On Wednesday afternoon, the Interior Ministry said in a statement that it was determined to maintain order. "The police force stands side by side with the armed forces in protecting the country and the citizens," it said.
Reports of a TV studio takeover
Reuters and several other news organizations reported that Egyptian troops had "secured the central Cairo studios of state television" as the deadline approached and that staff not working on live shows had departed.
CNN has not confirmed the reports; state television denied in an on-air banner that there was any additional military presence at its studios.
Massive demonstrations for and against the former Muslim Brotherhood leader who was elected to office a year ago have been largely peaceful.
But 23 people died, health officials said, and hundreds more were injured in clashes overnight at Cairo University, the state-funded Al-Ahram news agency reported.
Protest leaders have called for nonviolence.
Egypt's military met Wednesday with religious, national, political and youth leaders to address the crisis, Egyptian military spokesman Ahmed Ali said through his Facebook page.
Hours earlier, an opposition spokesman accused the United States of propping up Morsy out of concern for neighboring Israel.
"The hour of victory is coming," said Mahmoud Badr of the Tamarod opposition group. He predicted that the "illegitimate president" would be gone by the end of the day.
"Not America, not Morsy, not anyone can impose their will on the Egyptian people," Badr said.
With the ultimatum, the armed forces appeared to have thrown their weight behind those opposed to Morsy's Islamic government.
Early Wednesday, soldiers and police set up a perimeter around the opposition's central meeting point, Cairo's Tahrir Square, "to secure it from any possible attack," the state-run EgyNews agency reported.
It was the police who, on the same spot in 2011, killed hundreds when they fired upon democratic, moderate and Islamic demonstrators seeking to overthrow Hosni Mubarak, the country's longtime autocratic leader and U.S. ally.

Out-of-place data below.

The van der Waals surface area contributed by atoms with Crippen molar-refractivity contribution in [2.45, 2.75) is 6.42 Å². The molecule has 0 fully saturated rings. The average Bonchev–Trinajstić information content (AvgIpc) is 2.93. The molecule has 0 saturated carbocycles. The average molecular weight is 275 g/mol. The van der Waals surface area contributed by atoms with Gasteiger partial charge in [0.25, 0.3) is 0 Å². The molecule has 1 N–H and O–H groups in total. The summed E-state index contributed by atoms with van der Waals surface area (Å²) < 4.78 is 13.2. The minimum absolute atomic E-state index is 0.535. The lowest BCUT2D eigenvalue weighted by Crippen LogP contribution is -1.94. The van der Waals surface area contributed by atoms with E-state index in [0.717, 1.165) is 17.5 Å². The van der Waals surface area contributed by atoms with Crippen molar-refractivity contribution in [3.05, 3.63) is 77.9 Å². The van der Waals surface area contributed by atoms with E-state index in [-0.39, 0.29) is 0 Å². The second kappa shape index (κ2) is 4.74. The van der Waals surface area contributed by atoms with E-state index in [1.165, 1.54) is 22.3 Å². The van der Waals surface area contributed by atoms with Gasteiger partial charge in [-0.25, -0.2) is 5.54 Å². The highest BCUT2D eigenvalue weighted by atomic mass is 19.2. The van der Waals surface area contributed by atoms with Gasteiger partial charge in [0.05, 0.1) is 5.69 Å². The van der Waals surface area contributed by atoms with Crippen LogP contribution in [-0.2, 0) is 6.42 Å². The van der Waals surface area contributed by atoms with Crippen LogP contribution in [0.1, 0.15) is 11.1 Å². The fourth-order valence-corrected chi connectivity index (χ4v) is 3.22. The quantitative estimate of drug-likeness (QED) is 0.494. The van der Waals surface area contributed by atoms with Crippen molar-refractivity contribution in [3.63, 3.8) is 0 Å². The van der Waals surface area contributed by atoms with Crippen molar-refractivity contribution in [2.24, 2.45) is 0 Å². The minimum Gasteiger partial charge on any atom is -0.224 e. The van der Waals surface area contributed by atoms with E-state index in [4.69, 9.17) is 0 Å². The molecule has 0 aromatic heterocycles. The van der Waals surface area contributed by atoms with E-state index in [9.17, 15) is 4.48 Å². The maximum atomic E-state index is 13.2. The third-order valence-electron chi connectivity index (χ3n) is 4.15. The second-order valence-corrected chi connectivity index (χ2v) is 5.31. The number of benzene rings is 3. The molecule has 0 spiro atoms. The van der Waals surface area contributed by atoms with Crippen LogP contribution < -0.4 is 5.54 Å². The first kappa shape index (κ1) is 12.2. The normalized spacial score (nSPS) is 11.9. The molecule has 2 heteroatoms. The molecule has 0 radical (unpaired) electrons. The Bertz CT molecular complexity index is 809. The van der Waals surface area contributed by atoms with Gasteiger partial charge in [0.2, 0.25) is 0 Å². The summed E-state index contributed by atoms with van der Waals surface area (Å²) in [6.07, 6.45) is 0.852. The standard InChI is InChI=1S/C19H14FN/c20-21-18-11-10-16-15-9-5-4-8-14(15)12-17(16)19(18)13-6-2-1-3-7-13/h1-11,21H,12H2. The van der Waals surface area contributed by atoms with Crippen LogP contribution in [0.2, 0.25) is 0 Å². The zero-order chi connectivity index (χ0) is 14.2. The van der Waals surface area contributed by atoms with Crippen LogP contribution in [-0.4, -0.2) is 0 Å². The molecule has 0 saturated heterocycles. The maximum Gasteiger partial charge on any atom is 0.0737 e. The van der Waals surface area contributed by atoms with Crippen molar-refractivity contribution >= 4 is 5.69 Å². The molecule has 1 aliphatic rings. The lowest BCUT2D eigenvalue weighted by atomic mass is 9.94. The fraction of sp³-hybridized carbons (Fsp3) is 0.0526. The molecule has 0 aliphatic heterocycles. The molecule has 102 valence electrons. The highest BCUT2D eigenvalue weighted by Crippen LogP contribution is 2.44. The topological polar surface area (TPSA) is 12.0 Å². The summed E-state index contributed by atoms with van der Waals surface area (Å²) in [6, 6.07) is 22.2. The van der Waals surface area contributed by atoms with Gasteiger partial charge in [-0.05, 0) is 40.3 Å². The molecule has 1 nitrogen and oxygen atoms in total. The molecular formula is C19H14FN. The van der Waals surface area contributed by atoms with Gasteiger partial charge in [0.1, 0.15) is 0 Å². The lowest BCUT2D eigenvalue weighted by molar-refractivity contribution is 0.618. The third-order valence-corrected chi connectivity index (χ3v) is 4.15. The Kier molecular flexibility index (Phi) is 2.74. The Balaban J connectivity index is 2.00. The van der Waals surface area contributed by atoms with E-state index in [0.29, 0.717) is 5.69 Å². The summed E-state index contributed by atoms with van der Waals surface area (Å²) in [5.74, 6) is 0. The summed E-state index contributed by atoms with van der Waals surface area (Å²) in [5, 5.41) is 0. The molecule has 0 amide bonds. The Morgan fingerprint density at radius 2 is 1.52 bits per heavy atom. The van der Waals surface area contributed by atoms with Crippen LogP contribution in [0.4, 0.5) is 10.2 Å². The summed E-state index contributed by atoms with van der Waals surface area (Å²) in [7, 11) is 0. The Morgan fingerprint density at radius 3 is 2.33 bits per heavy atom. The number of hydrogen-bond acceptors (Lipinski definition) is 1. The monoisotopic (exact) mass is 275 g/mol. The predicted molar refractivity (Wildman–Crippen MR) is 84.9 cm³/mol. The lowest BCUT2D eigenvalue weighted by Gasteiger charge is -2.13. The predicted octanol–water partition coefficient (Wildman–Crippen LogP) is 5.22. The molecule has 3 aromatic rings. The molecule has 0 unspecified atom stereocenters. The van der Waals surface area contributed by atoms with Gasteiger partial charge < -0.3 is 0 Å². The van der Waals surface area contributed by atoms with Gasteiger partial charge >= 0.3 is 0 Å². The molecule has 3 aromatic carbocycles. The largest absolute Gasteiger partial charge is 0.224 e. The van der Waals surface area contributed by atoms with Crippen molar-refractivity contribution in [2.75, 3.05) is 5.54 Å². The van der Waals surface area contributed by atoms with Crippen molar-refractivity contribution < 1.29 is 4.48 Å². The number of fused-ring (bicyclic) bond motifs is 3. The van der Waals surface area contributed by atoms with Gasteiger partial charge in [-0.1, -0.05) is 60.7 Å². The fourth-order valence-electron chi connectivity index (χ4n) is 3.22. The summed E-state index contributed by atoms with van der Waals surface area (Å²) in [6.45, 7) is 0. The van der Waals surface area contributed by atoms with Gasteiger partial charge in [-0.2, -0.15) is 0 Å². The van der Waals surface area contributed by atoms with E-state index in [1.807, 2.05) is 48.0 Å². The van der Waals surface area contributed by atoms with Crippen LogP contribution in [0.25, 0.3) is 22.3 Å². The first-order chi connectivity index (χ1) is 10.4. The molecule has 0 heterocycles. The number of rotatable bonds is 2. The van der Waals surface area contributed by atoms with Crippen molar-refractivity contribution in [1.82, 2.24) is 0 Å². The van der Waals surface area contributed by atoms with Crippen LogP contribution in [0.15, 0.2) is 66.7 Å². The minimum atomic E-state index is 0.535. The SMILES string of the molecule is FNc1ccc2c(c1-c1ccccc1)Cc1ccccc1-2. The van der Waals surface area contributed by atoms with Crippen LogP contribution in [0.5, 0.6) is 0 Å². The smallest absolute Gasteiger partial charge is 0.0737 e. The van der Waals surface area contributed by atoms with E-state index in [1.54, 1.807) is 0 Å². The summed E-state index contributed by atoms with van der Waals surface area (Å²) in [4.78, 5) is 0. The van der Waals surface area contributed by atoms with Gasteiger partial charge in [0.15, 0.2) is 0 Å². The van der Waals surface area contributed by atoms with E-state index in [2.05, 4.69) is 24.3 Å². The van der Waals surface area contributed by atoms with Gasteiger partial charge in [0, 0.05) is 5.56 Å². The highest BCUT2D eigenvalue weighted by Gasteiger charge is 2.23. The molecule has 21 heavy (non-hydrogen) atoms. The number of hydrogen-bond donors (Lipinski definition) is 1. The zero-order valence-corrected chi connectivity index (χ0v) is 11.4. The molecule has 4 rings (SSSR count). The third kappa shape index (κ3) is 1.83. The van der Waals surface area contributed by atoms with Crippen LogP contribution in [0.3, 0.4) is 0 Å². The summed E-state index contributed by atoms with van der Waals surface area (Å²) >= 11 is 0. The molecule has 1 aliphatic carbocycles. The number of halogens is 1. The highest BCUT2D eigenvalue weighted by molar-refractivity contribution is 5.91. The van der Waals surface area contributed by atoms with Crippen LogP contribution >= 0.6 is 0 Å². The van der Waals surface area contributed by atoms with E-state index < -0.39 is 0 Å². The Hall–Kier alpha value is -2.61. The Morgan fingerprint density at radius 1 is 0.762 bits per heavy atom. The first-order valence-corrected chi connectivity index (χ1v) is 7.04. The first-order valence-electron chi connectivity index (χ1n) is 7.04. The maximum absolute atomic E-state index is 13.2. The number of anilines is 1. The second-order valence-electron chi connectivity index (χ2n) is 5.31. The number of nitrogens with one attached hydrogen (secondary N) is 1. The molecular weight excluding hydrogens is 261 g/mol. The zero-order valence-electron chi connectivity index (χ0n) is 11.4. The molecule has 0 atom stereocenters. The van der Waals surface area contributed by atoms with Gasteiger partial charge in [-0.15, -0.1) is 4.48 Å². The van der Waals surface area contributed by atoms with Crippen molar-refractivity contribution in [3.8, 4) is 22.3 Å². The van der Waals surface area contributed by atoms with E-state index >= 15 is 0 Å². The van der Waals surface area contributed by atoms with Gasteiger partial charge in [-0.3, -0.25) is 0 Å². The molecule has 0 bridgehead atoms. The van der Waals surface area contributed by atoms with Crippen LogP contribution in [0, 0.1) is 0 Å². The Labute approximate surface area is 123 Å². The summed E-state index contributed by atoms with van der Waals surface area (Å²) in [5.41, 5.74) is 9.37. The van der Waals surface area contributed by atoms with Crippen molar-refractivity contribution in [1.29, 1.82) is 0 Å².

Mubarak had long repressed the Muslim Brotherhood, an Islamic political movement that emerged as the nation's most powerful political force once Mubarak was ousted.
Many of the democratic reformers and moderates who accused Morsy's government of moving in an authoritarian direction now support former Mubarak allies and others fed up with the nation's direction in calling for the restoration of order through the military.
They are pushing to oust Morsy and his Muslim conservative government, whose leaders were drawn primarily from the ranks of the Muslim Brotherhood. They say they have collected more than 20 million signatures on a petition to remove him -- millions more than the number who voted Morsy into the presidency.
In recent days, anti-Morsy demonstrators have ransacked Muslim Brotherhood offices all over the country.
Brotherhood members have complained that police did not protect them. Some have taken matters into their own hands, in one instance firing upon vandals with shotguns, an international journalism association reported.